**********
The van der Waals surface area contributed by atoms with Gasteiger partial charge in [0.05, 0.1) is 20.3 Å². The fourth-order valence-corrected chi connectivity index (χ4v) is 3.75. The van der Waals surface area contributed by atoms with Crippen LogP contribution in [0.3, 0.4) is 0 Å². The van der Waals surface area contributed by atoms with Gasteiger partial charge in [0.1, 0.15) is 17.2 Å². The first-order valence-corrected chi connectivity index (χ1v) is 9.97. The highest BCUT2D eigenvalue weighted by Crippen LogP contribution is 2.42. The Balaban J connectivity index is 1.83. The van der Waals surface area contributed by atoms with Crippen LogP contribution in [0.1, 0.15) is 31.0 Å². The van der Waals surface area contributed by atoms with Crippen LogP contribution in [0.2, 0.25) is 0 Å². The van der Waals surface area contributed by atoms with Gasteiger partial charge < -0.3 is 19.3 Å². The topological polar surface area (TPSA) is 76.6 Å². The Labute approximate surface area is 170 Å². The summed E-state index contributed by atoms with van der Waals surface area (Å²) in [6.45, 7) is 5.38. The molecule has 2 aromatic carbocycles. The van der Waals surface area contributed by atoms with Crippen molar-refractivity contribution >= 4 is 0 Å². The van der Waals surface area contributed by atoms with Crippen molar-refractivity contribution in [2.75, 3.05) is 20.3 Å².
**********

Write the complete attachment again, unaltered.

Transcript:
The van der Waals surface area contributed by atoms with Gasteiger partial charge in [0.05, 0.1) is 20.3 Å². The fourth-order valence-corrected chi connectivity index (χ4v) is 3.75. The van der Waals surface area contributed by atoms with Crippen LogP contribution in [0.3, 0.4) is 0 Å². The van der Waals surface area contributed by atoms with Gasteiger partial charge in [0.1, 0.15) is 17.2 Å². The first-order valence-corrected chi connectivity index (χ1v) is 9.97. The highest BCUT2D eigenvalue weighted by Crippen LogP contribution is 2.42. The Balaban J connectivity index is 1.83. The van der Waals surface area contributed by atoms with Crippen LogP contribution in [0.1, 0.15) is 31.0 Å². The van der Waals surface area contributed by atoms with Crippen LogP contribution in [0.2, 0.25) is 0 Å². The van der Waals surface area contributed by atoms with Gasteiger partial charge < -0.3 is 19.3 Å². The topological polar surface area (TPSA) is 76.6 Å². The Labute approximate surface area is 170 Å². The summed E-state index contributed by atoms with van der Waals surface area (Å²) in [6.45, 7) is 5.38. The molecule has 2 aromatic carbocycles. The van der Waals surface area contributed by atoms with Crippen molar-refractivity contribution >= 4 is 0 Å². The van der Waals surface area contributed by atoms with Crippen molar-refractivity contribution in [2.75, 3.05) is 20.3 Å².